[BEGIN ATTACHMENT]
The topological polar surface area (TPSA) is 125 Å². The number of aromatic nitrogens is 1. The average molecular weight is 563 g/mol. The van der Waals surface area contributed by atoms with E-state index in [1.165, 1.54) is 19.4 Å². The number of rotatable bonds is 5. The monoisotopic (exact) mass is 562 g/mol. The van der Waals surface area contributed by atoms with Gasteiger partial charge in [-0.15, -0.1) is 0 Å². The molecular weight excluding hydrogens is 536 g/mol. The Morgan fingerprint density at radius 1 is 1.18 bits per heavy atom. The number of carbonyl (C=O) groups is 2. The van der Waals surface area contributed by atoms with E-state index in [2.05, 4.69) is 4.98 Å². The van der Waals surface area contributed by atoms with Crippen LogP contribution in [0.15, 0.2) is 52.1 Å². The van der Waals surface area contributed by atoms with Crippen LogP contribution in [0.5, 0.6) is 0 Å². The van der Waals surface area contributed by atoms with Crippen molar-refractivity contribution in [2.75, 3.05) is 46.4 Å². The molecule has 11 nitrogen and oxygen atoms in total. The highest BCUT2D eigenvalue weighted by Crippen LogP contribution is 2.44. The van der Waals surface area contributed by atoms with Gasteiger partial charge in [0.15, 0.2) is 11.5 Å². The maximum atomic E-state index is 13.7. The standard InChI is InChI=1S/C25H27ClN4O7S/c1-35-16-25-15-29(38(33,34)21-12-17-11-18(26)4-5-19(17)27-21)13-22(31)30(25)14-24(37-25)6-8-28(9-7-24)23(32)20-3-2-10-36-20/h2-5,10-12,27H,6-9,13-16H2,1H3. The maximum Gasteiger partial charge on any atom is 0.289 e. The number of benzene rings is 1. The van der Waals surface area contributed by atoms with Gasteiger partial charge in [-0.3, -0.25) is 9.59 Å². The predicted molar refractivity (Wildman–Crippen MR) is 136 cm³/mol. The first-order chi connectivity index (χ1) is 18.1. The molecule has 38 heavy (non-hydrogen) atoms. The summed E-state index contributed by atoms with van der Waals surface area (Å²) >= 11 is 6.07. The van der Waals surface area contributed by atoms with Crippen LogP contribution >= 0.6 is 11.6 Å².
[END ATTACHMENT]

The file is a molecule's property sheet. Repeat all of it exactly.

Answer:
The topological polar surface area (TPSA) is 125 Å². The number of aromatic nitrogens is 1. The average molecular weight is 563 g/mol. The van der Waals surface area contributed by atoms with E-state index in [1.165, 1.54) is 19.4 Å². The number of rotatable bonds is 5. The monoisotopic (exact) mass is 562 g/mol. The van der Waals surface area contributed by atoms with Gasteiger partial charge in [-0.15, -0.1) is 0 Å². The molecular weight excluding hydrogens is 536 g/mol. The Morgan fingerprint density at radius 1 is 1.18 bits per heavy atom. The number of carbonyl (C=O) groups is 2. The van der Waals surface area contributed by atoms with E-state index in [2.05, 4.69) is 4.98 Å². The van der Waals surface area contributed by atoms with Crippen LogP contribution in [0.15, 0.2) is 52.1 Å². The van der Waals surface area contributed by atoms with Crippen LogP contribution in [0.5, 0.6) is 0 Å². The van der Waals surface area contributed by atoms with Crippen molar-refractivity contribution in [2.75, 3.05) is 46.4 Å². The molecule has 11 nitrogen and oxygen atoms in total. The highest BCUT2D eigenvalue weighted by Crippen LogP contribution is 2.44. The van der Waals surface area contributed by atoms with Gasteiger partial charge in [0.15, 0.2) is 11.5 Å². The maximum atomic E-state index is 13.7. The standard InChI is InChI=1S/C25H27ClN4O7S/c1-35-16-25-15-29(38(33,34)21-12-17-11-18(26)4-5-19(17)27-21)13-22(31)30(25)14-24(37-25)6-8-28(9-7-24)23(32)20-3-2-10-36-20/h2-5,10-12,27H,6-9,13-16H2,1H3. The maximum Gasteiger partial charge on any atom is 0.289 e. The number of benzene rings is 1. The van der Waals surface area contributed by atoms with Gasteiger partial charge in [-0.3, -0.25) is 9.59 Å². The predicted molar refractivity (Wildman–Crippen MR) is 136 cm³/mol. The first-order chi connectivity index (χ1) is 18.1. The molecule has 38 heavy (non-hydrogen) atoms. The summed E-state index contributed by atoms with van der Waals surface area (Å²) >= 11 is 6.07. The van der Waals surface area contributed by atoms with Crippen LogP contribution >= 0.6 is 11.6 Å².